CompTIA Certification Overview
When it comes to serving the needs of IT professionals—especially for first-timers or those at the entry level, it’s still true that nobody does it like CompTIA. Numerous CompTIA certifications—especially A+ PC Technician and Network+—remain nearly universal, must-have credentials for hundreds of thousands of IT professionals worldwide. But there’s more to CompTIA than basic, entry-level credentials, as this overview should demonstrate. Here, our goal is to survey the complete range of CompTIA’s certification offerings and to explain not only the topics they cover, but also the benefits they offer to their holders. Table 1 provides a quick summary of CompTIA’s various credentials. (Please note that some items, such as e-Biz+ or CTT+, originated outside CompTIA; that’s why the table includes an origin column.)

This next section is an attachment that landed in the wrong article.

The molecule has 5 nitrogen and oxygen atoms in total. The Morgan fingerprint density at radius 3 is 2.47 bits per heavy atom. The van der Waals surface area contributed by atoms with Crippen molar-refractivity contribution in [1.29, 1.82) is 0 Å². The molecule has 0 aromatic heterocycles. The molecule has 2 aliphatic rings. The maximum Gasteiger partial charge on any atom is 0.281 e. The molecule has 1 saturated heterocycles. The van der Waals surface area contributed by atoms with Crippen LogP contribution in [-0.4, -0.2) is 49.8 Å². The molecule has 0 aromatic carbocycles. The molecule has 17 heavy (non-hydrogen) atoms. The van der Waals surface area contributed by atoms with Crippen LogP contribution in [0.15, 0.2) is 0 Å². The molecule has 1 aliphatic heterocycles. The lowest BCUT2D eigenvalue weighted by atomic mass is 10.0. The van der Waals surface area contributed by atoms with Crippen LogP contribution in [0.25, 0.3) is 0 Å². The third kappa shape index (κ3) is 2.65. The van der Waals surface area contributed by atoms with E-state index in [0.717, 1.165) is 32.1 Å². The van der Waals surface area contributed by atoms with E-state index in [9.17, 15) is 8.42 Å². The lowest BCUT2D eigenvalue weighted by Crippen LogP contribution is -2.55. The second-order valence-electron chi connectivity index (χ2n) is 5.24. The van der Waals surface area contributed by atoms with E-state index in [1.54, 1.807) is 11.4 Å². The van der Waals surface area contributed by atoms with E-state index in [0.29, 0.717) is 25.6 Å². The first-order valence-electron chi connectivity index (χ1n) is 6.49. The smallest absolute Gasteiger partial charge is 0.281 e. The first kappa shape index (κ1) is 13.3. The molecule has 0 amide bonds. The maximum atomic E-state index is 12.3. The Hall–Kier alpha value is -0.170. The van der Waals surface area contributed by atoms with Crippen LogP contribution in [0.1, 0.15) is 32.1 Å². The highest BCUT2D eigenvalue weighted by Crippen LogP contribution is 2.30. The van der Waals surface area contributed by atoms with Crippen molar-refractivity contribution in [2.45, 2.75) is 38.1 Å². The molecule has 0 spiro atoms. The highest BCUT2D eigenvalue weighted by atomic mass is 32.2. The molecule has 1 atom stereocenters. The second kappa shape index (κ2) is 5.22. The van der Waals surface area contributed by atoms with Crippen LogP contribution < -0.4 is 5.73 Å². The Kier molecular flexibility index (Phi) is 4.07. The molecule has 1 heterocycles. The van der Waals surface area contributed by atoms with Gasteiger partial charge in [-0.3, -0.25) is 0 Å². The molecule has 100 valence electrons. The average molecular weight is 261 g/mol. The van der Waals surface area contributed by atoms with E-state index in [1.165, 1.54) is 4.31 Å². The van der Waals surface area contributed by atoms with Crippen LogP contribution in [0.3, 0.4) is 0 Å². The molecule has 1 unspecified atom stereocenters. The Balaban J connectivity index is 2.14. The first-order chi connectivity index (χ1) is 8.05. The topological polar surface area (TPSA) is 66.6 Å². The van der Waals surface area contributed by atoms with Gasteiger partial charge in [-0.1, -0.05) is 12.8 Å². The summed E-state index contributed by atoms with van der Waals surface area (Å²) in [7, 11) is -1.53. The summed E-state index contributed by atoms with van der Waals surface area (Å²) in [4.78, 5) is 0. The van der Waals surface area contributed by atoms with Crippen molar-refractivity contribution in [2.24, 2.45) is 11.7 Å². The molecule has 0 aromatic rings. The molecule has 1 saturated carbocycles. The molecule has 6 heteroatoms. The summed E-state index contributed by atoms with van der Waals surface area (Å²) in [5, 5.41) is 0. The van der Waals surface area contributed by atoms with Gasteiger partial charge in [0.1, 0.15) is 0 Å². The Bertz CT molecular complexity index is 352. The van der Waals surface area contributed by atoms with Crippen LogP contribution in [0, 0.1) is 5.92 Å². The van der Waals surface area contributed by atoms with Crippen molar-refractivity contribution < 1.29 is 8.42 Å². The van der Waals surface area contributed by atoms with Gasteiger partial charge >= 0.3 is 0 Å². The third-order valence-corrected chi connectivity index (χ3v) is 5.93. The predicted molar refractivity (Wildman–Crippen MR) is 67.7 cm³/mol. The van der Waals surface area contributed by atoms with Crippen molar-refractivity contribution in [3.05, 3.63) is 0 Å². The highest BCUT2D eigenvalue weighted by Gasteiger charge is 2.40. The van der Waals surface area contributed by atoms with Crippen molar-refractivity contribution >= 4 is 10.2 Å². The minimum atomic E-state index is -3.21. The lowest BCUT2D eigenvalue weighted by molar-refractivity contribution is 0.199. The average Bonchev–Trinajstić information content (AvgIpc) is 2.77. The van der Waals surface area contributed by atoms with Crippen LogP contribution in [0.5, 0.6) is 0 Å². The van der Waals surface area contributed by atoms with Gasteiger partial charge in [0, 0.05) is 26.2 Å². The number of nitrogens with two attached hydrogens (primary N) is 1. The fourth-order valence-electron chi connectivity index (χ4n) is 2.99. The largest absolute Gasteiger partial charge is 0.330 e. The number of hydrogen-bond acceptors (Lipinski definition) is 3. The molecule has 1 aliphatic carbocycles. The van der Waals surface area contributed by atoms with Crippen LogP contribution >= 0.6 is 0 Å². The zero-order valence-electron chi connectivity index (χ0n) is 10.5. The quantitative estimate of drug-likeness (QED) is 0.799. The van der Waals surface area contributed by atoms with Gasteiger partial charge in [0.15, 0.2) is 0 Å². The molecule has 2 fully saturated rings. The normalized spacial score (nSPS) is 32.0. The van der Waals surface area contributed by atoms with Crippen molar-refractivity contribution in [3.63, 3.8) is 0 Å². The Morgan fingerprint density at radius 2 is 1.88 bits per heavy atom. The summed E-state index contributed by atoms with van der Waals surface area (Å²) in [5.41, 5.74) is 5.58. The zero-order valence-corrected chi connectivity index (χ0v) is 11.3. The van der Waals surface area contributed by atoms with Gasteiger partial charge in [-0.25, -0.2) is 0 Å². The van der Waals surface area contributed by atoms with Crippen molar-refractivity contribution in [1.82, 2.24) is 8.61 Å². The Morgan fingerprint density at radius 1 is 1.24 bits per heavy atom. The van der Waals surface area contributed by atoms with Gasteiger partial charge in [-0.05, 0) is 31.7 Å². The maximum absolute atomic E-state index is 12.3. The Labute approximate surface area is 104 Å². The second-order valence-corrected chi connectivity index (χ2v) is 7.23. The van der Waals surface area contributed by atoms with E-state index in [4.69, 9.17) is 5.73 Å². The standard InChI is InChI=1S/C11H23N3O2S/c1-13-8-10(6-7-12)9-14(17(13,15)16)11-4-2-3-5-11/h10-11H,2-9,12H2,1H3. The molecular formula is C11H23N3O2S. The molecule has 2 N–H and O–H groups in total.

It’s important to understand CompTIA’s organization and activities in order to understand its certifications. To begin with, CompTIA is an abbreviation for Computing Technology Industry Association. It’s a consortium, where members pay to join and participate in the design and development of various credentials. The members drive CompTIA, in the sense that they request and fund the work necessary to create or maintain its certifications. Thus, it’s entirely reasonable to view CompTIA’s offerings as credentials that are designed to serve the computing industry as a whole—which explains their strong inclination toward vendor-neutrality. It’s also reasonable to see CompTIA’s credentials as answers to perceived industry needs to assess and demonstrate key skills and knowledge in its workforce.
It’s also important to understand that the design of CompTIA exams depends on painstaking job-task analyses and interaction with key subject-matter experts (SMEs) in the topics and technologies covered. Also, CompTIA’s work proceeds “by committee,” in that self-selecting members from industry, government, academic and end-user organizations and communities choose to participate.